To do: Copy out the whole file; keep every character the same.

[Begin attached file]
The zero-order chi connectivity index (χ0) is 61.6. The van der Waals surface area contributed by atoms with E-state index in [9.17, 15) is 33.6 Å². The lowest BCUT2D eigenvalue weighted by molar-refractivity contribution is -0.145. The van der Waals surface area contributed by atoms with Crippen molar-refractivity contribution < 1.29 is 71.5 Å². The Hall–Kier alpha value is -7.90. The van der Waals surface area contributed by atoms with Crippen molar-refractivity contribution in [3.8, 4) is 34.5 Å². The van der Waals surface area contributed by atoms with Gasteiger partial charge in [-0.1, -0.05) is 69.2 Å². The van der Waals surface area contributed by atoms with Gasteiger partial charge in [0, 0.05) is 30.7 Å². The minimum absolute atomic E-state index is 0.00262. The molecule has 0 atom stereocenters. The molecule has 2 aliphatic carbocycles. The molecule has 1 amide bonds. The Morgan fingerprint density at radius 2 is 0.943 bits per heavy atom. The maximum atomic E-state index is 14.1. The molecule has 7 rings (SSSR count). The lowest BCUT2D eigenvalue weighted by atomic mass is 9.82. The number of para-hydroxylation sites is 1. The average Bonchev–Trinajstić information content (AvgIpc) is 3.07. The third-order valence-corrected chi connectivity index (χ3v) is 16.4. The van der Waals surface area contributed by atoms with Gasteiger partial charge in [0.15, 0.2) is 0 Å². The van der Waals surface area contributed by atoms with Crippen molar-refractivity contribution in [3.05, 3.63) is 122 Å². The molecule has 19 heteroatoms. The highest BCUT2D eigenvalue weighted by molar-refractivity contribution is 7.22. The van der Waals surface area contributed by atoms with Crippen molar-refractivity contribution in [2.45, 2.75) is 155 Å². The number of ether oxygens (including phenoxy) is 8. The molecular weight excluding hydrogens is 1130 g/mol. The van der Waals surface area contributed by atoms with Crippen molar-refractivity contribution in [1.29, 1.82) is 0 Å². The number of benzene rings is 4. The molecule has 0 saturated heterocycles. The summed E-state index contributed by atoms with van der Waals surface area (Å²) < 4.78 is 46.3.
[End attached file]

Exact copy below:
The zero-order chi connectivity index (χ0) is 61.6. The van der Waals surface area contributed by atoms with E-state index in [9.17, 15) is 33.6 Å². The lowest BCUT2D eigenvalue weighted by molar-refractivity contribution is -0.145. The van der Waals surface area contributed by atoms with Crippen molar-refractivity contribution < 1.29 is 71.5 Å². The Hall–Kier alpha value is -7.90. The van der Waals surface area contributed by atoms with Crippen molar-refractivity contribution in [3.8, 4) is 34.5 Å². The van der Waals surface area contributed by atoms with Gasteiger partial charge in [-0.1, -0.05) is 69.2 Å². The van der Waals surface area contributed by atoms with Gasteiger partial charge in [0, 0.05) is 30.7 Å². The minimum absolute atomic E-state index is 0.00262. The molecule has 0 atom stereocenters. The molecule has 2 aliphatic carbocycles. The molecule has 1 amide bonds. The Morgan fingerprint density at radius 2 is 0.943 bits per heavy atom. The maximum atomic E-state index is 14.1. The molecule has 7 rings (SSSR count). The lowest BCUT2D eigenvalue weighted by atomic mass is 9.82. The number of para-hydroxylation sites is 1. The average Bonchev–Trinajstić information content (AvgIpc) is 3.07. The third-order valence-corrected chi connectivity index (χ3v) is 16.4. The van der Waals surface area contributed by atoms with Gasteiger partial charge in [0.15, 0.2) is 0 Å². The van der Waals surface area contributed by atoms with Crippen molar-refractivity contribution in [3.05, 3.63) is 122 Å². The molecule has 19 heteroatoms. The highest BCUT2D eigenvalue weighted by molar-refractivity contribution is 7.22. The van der Waals surface area contributed by atoms with Crippen molar-refractivity contribution in [2.45, 2.75) is 155 Å². The number of ether oxygens (including phenoxy) is 8. The molecular weight excluding hydrogens is 1130 g/mol. The van der Waals surface area contributed by atoms with Crippen molar-refractivity contribution in [1.29, 1.82) is 0 Å². The number of benzene rings is 4. The molecule has 0 saturated heterocycles. The summed E-state index contributed by atoms with van der Waals surface area (Å²) < 4.78 is 46.3.